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BMC Infectious Diseases

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Pneumococcal carriage among HIV infected children in Accra, Ghana

  • Eric S. Donkor1Email author,
  • Jennifer A. Annan1,
  • Ebenezer V. Badoe2,
  • Nicholas T. K. D. Dayie1,
  • Appiah-Korang Labi3 and
  • Hans-Christian Slotved4
BMC Infectious DiseasesBMC series – open, inclusive and trusted201717:133

https://doi.org/10.1186/s12879-017-2224-0

Received: 17 September 2016

Accepted: 27 January 2017

Published: 8 February 2017

Abstract

Background

Pneumococcal carriage is the precursor for development of pneumococcal disease, and is also responsible for transmission of the organism from person-to-person. In Africa, little is known about the pneumococcus in relation to people with HIV infection. The aim of the study was to investigate the epidemiology of pneumococcal carriage among HIV infected children visiting a tertiary hospital in Ghana, including the carriage prevalence, risk factors and serotype distribution.

Method

This was a cross sectional study carried out from February to May, 2015 at the HIV Paediatric Clinic of the Korle-Bu Teaching Hospital in Accra, Ghana. One hundred and eighteen HIV infected children were recruited and nasopharyngeal (NP) swabs were collected from them. Epidemiological data on demographic, household and clinical features of the study participants were also collected. The NP specimens were cultured for Streptococcus pneumoniae and the isolates were serotyped by latex agglutination. The data of the study was analysed using STATA 11 (Strata Corp, College Station, TX, USA).

Results

Prevalence of pneumococcal carriage among the HIV infected children was 27.1% (95% CI: 19.1 to 35.1) and the only factor significantly associated with pneumococcal carriage was the presence of respiratory symptoms (OR, 2.63; CI, 1.06-6.53; p = 0.034). The most prevalent pneumococcal serotype among the study participants was serotype 19F (24.4%), followed by 16F (22%). Serotype coverage of the 13-valent Pneumococcal Conjugate Vaccine in this study was 41.5%. Multiple carriage of pneumococcal serotypes among the positive carriage cases was 34.3%.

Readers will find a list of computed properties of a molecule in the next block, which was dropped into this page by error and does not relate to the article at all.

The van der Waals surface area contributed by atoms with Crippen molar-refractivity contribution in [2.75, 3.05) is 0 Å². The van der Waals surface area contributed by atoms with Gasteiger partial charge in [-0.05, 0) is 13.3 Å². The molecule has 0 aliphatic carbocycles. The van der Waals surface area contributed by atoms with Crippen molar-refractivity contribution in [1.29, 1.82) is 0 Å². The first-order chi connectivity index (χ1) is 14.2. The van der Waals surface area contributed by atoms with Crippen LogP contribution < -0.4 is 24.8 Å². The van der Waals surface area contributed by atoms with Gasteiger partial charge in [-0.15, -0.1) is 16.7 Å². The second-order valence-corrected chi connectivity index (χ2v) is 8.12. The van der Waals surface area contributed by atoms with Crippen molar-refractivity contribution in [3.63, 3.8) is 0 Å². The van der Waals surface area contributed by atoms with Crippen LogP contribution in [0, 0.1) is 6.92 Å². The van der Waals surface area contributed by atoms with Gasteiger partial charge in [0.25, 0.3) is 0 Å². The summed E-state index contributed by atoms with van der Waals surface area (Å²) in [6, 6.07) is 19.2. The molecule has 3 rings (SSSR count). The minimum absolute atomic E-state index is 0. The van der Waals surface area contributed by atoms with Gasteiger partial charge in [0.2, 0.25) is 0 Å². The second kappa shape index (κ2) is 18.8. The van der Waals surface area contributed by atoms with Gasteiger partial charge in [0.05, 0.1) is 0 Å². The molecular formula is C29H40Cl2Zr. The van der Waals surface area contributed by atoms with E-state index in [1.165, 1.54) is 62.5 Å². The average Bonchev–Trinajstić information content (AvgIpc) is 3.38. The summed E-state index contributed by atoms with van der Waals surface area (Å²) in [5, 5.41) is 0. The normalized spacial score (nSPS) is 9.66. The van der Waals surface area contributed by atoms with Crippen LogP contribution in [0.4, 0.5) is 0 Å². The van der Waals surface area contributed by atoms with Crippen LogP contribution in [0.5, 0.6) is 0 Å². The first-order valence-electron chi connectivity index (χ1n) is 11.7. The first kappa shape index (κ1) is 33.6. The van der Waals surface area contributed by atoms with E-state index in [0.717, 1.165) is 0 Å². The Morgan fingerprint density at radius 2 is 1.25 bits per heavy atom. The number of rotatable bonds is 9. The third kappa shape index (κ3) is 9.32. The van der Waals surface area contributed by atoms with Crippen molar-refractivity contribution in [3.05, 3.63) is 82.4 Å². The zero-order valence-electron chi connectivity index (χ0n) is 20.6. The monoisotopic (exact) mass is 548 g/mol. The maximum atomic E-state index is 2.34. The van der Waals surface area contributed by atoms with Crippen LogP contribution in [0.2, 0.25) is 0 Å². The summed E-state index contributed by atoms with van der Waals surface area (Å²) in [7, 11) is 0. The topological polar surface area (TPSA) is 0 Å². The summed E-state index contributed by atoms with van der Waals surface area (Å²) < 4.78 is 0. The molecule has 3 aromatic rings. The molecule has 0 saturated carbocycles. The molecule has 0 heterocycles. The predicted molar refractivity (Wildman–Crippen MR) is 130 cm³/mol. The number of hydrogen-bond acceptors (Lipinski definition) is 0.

Conclusion

Pneumococcal carriage occurred in more than a quarter of the study population and was characterized by predominance of non-vaccine serotypes as well as a high prevalence of multiple carriage. Presence of respiratory symptoms appears to be a major determinant of pneumococcal carriage among the study population.

Keywords

PneumococcusGhanaHIVCarriageSerotype

Background

Streptococcus pneumoniae also referred to as pneumococcus, is part of the normal bacterial flora of the upper respiratory tract of humans. Carriage of the organism is affected by a wide range of factors such as age, acute respiratory tract infection and immunosuppression [1, 2]. An important characteristic of the pneumococcus is the presence of a polysaccharide capsule, which defines over 90 capsular types and is the basis of current pneumococcal vaccines [3, 4]. Clinically, the pneumococcus causes several invasive and non-invasive diseases including pneumonia, meningitis, septicaemia, sinusitis and acute otitis media. There are about one million new pneumococcal infections every year, majority of which occur in the developing world where children < 5 years are most affected, and the organism is responsible for 10–20% of all deaths in this age group [5]. HIV infected children have about forty times greater risk of invasive pneumococcal disease compared to healthy children; these infections are more likely to be fatal and importantly the incidence does not decline with age as in healthy people [6].